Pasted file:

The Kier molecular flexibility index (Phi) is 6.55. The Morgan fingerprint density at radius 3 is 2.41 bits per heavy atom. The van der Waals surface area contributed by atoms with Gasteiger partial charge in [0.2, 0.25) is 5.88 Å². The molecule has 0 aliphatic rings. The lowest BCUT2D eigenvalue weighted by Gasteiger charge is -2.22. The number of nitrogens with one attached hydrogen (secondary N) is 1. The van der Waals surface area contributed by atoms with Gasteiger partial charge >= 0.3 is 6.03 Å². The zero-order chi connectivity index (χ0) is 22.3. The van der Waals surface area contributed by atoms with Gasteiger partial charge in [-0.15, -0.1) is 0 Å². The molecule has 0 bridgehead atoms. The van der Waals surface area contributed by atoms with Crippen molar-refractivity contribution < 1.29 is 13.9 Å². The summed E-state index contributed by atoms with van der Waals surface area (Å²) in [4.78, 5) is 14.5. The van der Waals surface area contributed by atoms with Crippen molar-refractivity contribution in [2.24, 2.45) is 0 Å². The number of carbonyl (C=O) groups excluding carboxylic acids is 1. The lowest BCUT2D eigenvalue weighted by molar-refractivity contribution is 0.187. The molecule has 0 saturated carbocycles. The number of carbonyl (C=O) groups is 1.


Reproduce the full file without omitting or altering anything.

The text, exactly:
The Kier molecular flexibility index (Phi) is 6.55. The Morgan fingerprint density at radius 3 is 2.41 bits per heavy atom. The van der Waals surface area contributed by atoms with Gasteiger partial charge in [0.2, 0.25) is 5.88 Å². The molecule has 0 aliphatic rings. The lowest BCUT2D eigenvalue weighted by Gasteiger charge is -2.22. The number of nitrogens with one attached hydrogen (secondary N) is 1. The van der Waals surface area contributed by atoms with Gasteiger partial charge >= 0.3 is 6.03 Å². The zero-order chi connectivity index (χ0) is 22.3. The van der Waals surface area contributed by atoms with Gasteiger partial charge in [-0.15, -0.1) is 0 Å². The molecule has 0 bridgehead atoms. The van der Waals surface area contributed by atoms with Crippen molar-refractivity contribution < 1.29 is 13.9 Å². The summed E-state index contributed by atoms with van der Waals surface area (Å²) in [4.78, 5) is 14.5. The van der Waals surface area contributed by atoms with Crippen molar-refractivity contribution in [2.24, 2.45) is 0 Å². The number of carbonyl (C=O) groups excluding carboxylic acids is 1. The lowest BCUT2D eigenvalue weighted by molar-refractivity contribution is 0.187. The molecule has 0 saturated carbocycles. The number of carbonyl (C=O) groups is 1.